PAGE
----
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Habu Liqueur is good as nourishment, robust power drink

By: KC

Date Posted: 2001-10-13

Known worldwide as the “Longevity Island” and the “Paradise of the Old,” the reason for Okinawan people’s enduring energy and health is said to be hidden in the Okinawan subtropical green bush and nature. Okinawa is also a paradise for plenty of poisonous habu snakes that grow up with an abundance of nourishment and are active from spring to fall scaring many in Okinawa.

But they do not scare some. There are many stories of people that get along with this animal, and are recognized as famous “habu tori meijin” (master habu catchers). In most rural parts of Okinawa, there are persons who make habu liquor or sanshin (Okinawan three-stringed instruments) using the skin from these reptiles. The sanshin need the habu’s skin to sound right and the rest of the snake is used to add potency and health benefits to local awamori.

It is said that habu liquor has an history dating back some 300 years. Awamori has been around at least 500 years. In the old times the habu liquor was used for medical purposes; it was believed to be effective in healing wounds and preventing the inflammation of lymph glands. It is known from old stories and legends that the liquor was considered a medicine.

Habu liquor was introduced to Okinawa from China. Snakes were commonly used in Chinese medicine for many ailments and they were often mixed in various liquors. They were used as antidotes for poisonings and were said to improve the body’s robustness. To this day, some of the best-known Chinese medications include the character “Hanbi” and can be found in stores selling Chinese medicine in Japan. Those medications made of dried and smoked pit viper, are considered to be an essential ingredient of many Chinese medicines. It is said to be effective for depression and forgetfulness.

The Habu is said to be able to live 450 days without food. Researchers say that the reason is that its body contains eight essential amino acids and other 11 kinds of amino acids. The human body does not produce amino acids, but they are vital for people’s well being. As habu’s body is full of nourishments, it’s no wonder they can live with water only for more than a year.

Also, habu’s mating takes a long time, an average of almost 19 hours. Because of this endurance snakes have became a symbol of a man’s strength and sexuality.

Habu’s saliva is the poison to kill, rot, and digest animals it eats. Its poison contains plenty of strong dissolution elements and it can dissolve an animal body including the bones within only a week.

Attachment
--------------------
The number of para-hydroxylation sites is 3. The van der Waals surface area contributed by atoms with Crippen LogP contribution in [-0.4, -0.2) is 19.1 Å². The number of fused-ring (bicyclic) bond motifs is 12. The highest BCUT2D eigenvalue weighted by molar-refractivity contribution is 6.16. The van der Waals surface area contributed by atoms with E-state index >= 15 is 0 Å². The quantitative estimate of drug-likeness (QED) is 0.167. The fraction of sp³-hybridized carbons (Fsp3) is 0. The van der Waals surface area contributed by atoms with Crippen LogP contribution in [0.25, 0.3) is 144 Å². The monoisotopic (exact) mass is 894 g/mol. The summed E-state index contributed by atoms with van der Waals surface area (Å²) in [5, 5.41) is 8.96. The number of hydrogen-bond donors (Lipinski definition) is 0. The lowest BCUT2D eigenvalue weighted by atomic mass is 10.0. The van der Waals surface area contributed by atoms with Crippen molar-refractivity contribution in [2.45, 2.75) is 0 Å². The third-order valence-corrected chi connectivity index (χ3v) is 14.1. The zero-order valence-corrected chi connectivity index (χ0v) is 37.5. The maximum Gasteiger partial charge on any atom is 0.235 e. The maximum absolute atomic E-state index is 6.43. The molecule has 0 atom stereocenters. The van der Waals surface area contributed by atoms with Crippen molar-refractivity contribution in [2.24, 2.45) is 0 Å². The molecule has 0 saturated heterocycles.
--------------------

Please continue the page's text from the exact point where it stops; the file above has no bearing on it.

Original habu liquor had a reputation of having a very strong and repulsive odor making it nearly impossible for both locals and tourists to drink. Subsequently, most of the habu liquor was bought for souvenirs and showpieces. A few years ago, Nanto Shuozusho Co. developed a new method of making habu liqueur. Awamori used for this habu liquor is stored for years in a big cave. Storing awamori in a cool steady temperature over a time will smooth its taste.

Chief of the Nanto Brewery Plant, Hideo Iguchi explains about their method, “In order to remove the bad smell, we take off its poison glands, and all the intestinal tract. This eliminates the smell when you open the bottle.” Even Iguchi admits that, “We do not like to drink habu liquor brewed in traditional ways because of the unprocessed smell.” He also adds that, “Since we have good success with selling our habu liquor, we would like other breweries to also adopt the way of making good habu liquor without the bad odor in order for this entire field to progress and develop.” Nanto Brewery is making a brisk business in marketing its odorless habu liqueur mainly to tourists. The company says that the sales are is increasing steadily every year, and currently totals around ¥160 million. The company has about 5,000 habu snakes in stock at that were mostly caught in Okinawa, Sakishima and Amami islands. A small percentage is imported from China.

Besides the habu liquor, there are other habu products including “habu ko” (habu powder). To make the powder, Nanto dries and smokes the snakes and then grinds its body and bones into a fine powder. The powder contains lots of calcium and proteins, and is said to be especially good for racing horses to energize and increase their running speed. It is also said that junior high school athletes from Kumamoto prefecture used habu powder daily that their coach had brought as a souvenir from Okinawa. As a result they placed second in the national competition for the first time ever.

Prefecture officials have declared October and November as “Protection from the Habu Awareness Months.” At this time of the year, the habu seek a shelter to hibernate, and often tries to get into buildings through cracks in the concrete walls and basements. To avoid this, they urge house owners to inspect the walls and close all cracks and holes that they discover. They also recommend building a fence around yards and trimming the grass. Statistics show that 55 people were bitten by habu this year by the end of August. That is about 30 percent decrease from the same period last year, a trend that everyone can be happy about.

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